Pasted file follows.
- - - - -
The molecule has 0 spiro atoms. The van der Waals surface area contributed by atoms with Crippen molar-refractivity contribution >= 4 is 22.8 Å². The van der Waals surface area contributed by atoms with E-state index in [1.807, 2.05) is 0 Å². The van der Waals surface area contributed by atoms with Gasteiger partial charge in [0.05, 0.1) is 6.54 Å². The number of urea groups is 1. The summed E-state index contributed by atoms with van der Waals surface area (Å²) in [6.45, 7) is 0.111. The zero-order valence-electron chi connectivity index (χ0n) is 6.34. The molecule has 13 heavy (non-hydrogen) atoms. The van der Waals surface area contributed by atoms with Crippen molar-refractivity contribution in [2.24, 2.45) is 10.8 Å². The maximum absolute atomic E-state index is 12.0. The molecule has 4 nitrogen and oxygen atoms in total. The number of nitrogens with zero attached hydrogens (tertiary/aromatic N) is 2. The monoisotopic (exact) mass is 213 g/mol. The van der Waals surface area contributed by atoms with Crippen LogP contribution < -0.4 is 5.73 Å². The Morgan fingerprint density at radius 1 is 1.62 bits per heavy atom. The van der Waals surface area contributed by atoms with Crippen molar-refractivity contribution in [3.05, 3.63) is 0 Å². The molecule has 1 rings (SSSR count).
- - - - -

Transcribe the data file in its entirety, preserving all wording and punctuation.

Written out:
The molecule has 0 spiro atoms. The van der Waals surface area contributed by atoms with Crippen molar-refractivity contribution >= 4 is 22.8 Å². The van der Waals surface area contributed by atoms with E-state index in [1.807, 2.05) is 0 Å². The van der Waals surface area contributed by atoms with Gasteiger partial charge in [0.05, 0.1) is 6.54 Å². The number of urea groups is 1. The summed E-state index contributed by atoms with van der Waals surface area (Å²) in [6.45, 7) is 0.111. The zero-order valence-electron chi connectivity index (χ0n) is 6.34. The molecule has 13 heavy (non-hydrogen) atoms. The van der Waals surface area contributed by atoms with Crippen molar-refractivity contribution in [2.24, 2.45) is 10.8 Å². The maximum absolute atomic E-state index is 12.0. The molecule has 4 nitrogen and oxygen atoms in total. The number of nitrogens with zero attached hydrogens (tertiary/aromatic N) is 2. The monoisotopic (exact) mass is 213 g/mol. The van der Waals surface area contributed by atoms with Crippen LogP contribution < -0.4 is 5.73 Å². The Morgan fingerprint density at radius 1 is 1.62 bits per heavy atom. The van der Waals surface area contributed by atoms with Crippen molar-refractivity contribution in [3.05, 3.63) is 0 Å². The molecule has 1 rings (SSSR count).